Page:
Minichamps MIN430086100 1963 John Fitzgerald Kennedy Lincoln X-100 Presidential Parade Limousine - JFK's Trip to Dallas, November 1963 (1:43 Scale)
"They're going to kill us all."
- Governor John B. Connally, moments after the presidential motorcade came under sniper fire in Dallas, Texas, November 22nd, 1963
Turn back the hands of time to November 22nd, 1963 when President John F. Kennedy and his entourage drove through the streets of Dallas, Texas in the presidential X-100 limousine.
Dubbed X-100 by the US Secret Service, the Presidential Parade Vehicle began life as a stock 1961 Lincoln Continental four-door convertible. Ford Motor Company and Hess & Eisenhardt, custom automobile builders of Cincinnati, Ohio, worked together to create the most modern open parade limousine of its day. Originally painted midnight blue, the X-100 was packed with numerous special features including two-radio telephones, auxiliary jump seats for extra passengers, interior floodlights to illuminate the president at night, and retractable steps for Secret Service agents. A hydraulically operated rear seat could be raised nearly eleven inches to give crowds a better look at the president and his guests. The most notable feature was a series of removable steel and transparent plastic roof panels that could be installed in various combinations from an enclosed hardtop to a totally open car. Oddly, the X-100 carried no armor or weapons because the purpose of the car was to make the president more visible, not to provide protection. That philosophy changed completely after November 22nd, 1963.
This gorgeous 1:43 scale die-cast replica of the X-100 features six people riding in the passenger compartment including the President and Mrs. Kennedy, Governor John B. Connally and his wife, and two secret service agents. Comes packaged in a handsome acrylic display case. The real X-100 limousine can be viewed at the Henry Ford Museum in Detroit, Michigan.
This item has been cancelled by the manufacturer.
Length: 6 inches
Width: 1.5 inches
Historical Account: "The Edison Institute" - The Henry Ford (also known as the Henry Ford Museum and Greenfield Village), in the Metro Detroit suburb of Dearborn, Michigan, USA, is "the nation's largest indoor-outdoor history museum" complex. More than a museum, it is a museum-entertainment complex where patrons can take a ride in a Model T, ride the train, visit an IMAX Theater, or see a live show. Named for its founder, the noted automobile industrialist Henry Ford and based on his desire to preserve items of historical significance and portray the Industrial Revolution, the property houses a vast array of famous homes, machinery, exhibits, and Americana. The collection contains many rare exhibits including John F. Kennedy's limousine, Abraham Lincoln's chair from Ford's Theater, Thomas Edison's laboratory, and the Wright Brothers' bicycle shop.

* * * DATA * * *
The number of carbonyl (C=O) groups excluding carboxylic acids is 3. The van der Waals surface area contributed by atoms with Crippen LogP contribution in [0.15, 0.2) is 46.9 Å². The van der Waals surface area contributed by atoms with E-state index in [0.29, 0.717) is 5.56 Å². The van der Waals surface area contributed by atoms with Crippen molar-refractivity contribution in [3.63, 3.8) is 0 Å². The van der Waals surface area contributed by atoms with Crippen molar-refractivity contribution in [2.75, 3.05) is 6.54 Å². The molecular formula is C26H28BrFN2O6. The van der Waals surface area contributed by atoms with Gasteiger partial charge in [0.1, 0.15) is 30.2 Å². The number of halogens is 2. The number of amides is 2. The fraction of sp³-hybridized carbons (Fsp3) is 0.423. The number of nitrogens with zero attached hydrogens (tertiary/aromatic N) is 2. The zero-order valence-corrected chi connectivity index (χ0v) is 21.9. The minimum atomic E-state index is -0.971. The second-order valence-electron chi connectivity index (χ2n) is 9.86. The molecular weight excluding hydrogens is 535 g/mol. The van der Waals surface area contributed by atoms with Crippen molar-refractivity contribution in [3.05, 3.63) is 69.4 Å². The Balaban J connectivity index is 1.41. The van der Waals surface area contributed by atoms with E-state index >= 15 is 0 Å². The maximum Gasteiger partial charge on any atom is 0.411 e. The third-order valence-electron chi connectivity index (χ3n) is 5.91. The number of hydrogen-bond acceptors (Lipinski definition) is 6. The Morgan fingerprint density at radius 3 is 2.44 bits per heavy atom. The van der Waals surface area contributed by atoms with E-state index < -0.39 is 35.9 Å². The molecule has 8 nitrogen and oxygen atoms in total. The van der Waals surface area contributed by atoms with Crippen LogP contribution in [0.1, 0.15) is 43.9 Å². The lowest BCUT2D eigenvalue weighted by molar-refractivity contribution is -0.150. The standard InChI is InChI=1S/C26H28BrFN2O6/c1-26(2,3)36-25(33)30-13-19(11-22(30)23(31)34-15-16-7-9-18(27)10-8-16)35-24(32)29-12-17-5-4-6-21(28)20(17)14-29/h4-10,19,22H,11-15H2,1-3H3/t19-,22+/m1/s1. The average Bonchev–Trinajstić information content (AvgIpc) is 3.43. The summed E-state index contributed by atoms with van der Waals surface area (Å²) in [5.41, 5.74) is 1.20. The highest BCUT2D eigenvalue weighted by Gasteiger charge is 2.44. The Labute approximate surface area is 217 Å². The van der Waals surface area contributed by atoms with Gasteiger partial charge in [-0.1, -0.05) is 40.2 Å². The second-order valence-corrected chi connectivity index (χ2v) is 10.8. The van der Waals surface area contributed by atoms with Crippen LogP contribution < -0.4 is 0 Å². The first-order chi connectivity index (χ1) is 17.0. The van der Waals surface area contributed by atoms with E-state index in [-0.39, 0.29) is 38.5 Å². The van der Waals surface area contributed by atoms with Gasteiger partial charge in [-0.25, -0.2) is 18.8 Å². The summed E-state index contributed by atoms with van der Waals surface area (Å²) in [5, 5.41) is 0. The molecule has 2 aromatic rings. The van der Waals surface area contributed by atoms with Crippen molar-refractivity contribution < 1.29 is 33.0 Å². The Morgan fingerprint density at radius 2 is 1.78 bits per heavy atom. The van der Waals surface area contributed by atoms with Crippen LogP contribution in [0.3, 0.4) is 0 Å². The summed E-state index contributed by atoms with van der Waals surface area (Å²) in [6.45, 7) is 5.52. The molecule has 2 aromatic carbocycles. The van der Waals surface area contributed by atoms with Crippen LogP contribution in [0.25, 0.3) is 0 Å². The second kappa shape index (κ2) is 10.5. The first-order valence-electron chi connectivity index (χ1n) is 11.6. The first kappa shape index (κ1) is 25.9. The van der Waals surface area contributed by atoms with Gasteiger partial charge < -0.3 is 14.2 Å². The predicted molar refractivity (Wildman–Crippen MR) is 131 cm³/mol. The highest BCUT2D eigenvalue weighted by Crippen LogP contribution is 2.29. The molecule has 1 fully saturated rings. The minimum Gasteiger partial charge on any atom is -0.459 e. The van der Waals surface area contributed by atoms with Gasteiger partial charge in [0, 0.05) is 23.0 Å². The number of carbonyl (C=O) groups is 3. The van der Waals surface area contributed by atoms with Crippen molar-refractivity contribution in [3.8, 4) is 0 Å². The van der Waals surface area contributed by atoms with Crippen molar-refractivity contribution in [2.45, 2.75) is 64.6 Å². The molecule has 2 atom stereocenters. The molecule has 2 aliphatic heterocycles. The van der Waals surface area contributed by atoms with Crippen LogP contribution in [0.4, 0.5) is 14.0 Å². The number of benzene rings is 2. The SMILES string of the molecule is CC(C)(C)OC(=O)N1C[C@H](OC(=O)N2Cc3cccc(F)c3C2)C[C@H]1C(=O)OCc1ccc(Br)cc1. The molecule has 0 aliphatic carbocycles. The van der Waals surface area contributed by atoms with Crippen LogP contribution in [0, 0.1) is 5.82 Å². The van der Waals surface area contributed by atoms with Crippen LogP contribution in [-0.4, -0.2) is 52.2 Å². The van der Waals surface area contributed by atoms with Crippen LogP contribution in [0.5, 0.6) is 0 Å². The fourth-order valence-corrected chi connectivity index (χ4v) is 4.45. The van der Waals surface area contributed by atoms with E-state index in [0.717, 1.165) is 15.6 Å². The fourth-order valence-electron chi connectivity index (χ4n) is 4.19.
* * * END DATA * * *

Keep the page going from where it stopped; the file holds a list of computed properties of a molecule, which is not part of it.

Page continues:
The oficial name for the complex is "The Edison Institute" (though now that name only appears on paper work), which was dedicated by President Herbert Hoover to Ford's longtime friend Thomas Edison on October 21st, 1929 -- the 50th anniversary of the invention of the incandescent light bulb. Of the 260 people in attendance, some of the more famous were Marie Curie, George Eastman, John D. Rockefeller, Will Rogers, and Orville Wright. The dedication was carried on radio with listeners encouraged to turn off their electric lights until the switch was flipped at the Museum.
The Edison Institute was originally composed of the Henry Ford Museum, Greenfield Village, and the Greenfield Village Schools (an experimental learning facility). Initially, Greenfield Village and the Henry Ford Museum were used as a laboratory for the school which included practical work in the machine shops. Admission to the Village was free to the public for the first few years. By 1937, the school had 300 students ranging from kindergarten to college age. The last original school on the grounds closed in 1969 although informal community education classes and school field trips continued. The Henry Ford Academy opened in 1997 and is now a 400-student secondary level charter school with admission open to all county residents by lottery. Students have classes in a glass-walled section of the Museum, a converted carousel building and in Pullman cars on a rail siding, feet away from the active Village railway.